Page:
- Bayram, F. & Rothman, J. (2020). Formal linguistics and education: A view from bilingualism research. In Kupsich, T. & Trotzke, A. (eds.). Formal Linguistics and Language Education. Springer International Publishing.
- Bayram, F., Rothman, J., Iverson, M., Kupisch, T., Miller, D., Puig Mayenco E., Westergaard, M. (2019). Differences in use without deficiencies in competence: Passives in the Turkish and German of Turkish heritage speakers in Germany. International Journal of Bilingual Education and Bilingualism. 22(8), 919- 939
- Bayram, F., Kupisch, T., Pascual y Cabo, D., Rothman, J. (2019). Terminology matters on theoretical grounds too!: Coherent grammars cannot be incomplete. Studies in second language acquisition. 41(2), 257-264
- Bayram, F., Pascual y Cabo, D. and Rothman, J. (2019). Intra-generational Attrition Contributions to Heritage Speaker Competence. In Köpke, B. and Schmid, M. (eds). The Oxford Handbook of Attrition, Oxford: Oxford University Press.
- Puig-Mayenco, E., Cunnings, I., Bayram, F., Miller, D., Tubau, S., & Rothman, J. (2018). Language Dominance Affects Bilingual Performance and Processing Outcomes in Adulthood. Frontiers in Psychology, 9. doi: 10.3389/fpsyg.2018.01199
Invited Talks/Teaching:
- Bayram, F. (2021). Individual Differences in predictive processing in Turkish as a heritage Language: An online eye-tracking study. Research Seminar Series, Bangor University, (March 24, 2021). Wales, UK.
- Bayram, F. (2019). Individual Differences in Heritage Language Acquisition. The UiT – HSE Workshop. UiT The Arctic University of Norway. (March 18-19, 2019). Tromsø, Norway.
- Bayram, F. (2019). Untangling the Source of Individual Variation in Heritage Language Acquisition. The AcqVA Colloquium Series. University of Trondheim. (March 5, 2019). Trondheim, Norway.
BLINK organized and took part in the organization of the following events:
- Workshop: Turkish in Europe (July 12, 2019, Hildesheim, Germany
- Workshop: Capturing and Quantifying Individual Differences in Bilingualism (September 2-3, 2019, Tromsø/Norway.
- Thematic section: Literacy in heritage languages. International Symposium on Bilingualism ISB13 (10-14 July 2021, the University of Warsaw, Poland, originally scheduled for July 2020 but postponed due to COVID-19,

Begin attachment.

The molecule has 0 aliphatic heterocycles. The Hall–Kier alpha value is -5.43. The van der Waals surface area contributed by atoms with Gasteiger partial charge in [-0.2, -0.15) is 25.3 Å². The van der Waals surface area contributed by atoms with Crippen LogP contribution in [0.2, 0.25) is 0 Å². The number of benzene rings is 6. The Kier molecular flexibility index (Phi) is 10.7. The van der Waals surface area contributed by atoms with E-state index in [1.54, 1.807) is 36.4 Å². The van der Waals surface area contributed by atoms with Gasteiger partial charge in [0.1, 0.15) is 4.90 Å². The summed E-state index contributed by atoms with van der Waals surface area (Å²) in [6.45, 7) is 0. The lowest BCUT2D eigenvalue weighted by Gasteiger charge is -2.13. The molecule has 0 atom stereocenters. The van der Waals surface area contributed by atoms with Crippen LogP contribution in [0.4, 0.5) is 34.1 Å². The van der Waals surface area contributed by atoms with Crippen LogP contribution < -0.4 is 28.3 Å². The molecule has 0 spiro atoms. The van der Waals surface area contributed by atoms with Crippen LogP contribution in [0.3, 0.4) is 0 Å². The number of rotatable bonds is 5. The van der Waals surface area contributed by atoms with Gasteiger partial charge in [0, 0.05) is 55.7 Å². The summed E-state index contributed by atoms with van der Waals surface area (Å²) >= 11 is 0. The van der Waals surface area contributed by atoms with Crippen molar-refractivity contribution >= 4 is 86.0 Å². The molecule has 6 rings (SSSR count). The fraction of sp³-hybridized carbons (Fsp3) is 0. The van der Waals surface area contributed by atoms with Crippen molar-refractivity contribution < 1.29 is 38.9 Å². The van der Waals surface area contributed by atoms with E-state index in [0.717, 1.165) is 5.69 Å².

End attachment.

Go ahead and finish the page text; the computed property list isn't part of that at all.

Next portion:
Bilingualism is not a dichotomy (one is or is not), but a continuum of abilities to comprehend and/or produce more than one language. It is thus not surprising that HLB linguistic outcomes also exist on a spectrum of competence. Language acquisition and bilingualism in immigrant environments is perhaps the most ubiquitous variable that determines and delimits economic development as well as family and community relations. There are millions of heritage language speakers of many different languages across Europe. Crucially, children of millions of immigrants/refugees from the world's conflict zones often lack a formal education and an exposure to their home language. The findings from BLINK will inform research, education, and policies concerning these populations, as well as contribute to the development of educational tools addressing the special needs of heritage children in both Norway and Germany (and beyond). BLINK will also promote the importance of language maintenance for immigrants and the passing along of heritage languages in the diaspora for cultural and economic reasons. BLINK’s findings will also help HLBs themselves to realize that there is value in learning and maintaining their home/parental languages. In this line, the results will help destigmatize bilingual immigrants and their cultural and linguistic heritage, informing them about the true nature of their linguistic competencies and realize that their distinct use of their heritage language is a richness and only a reflection of their cultural reality.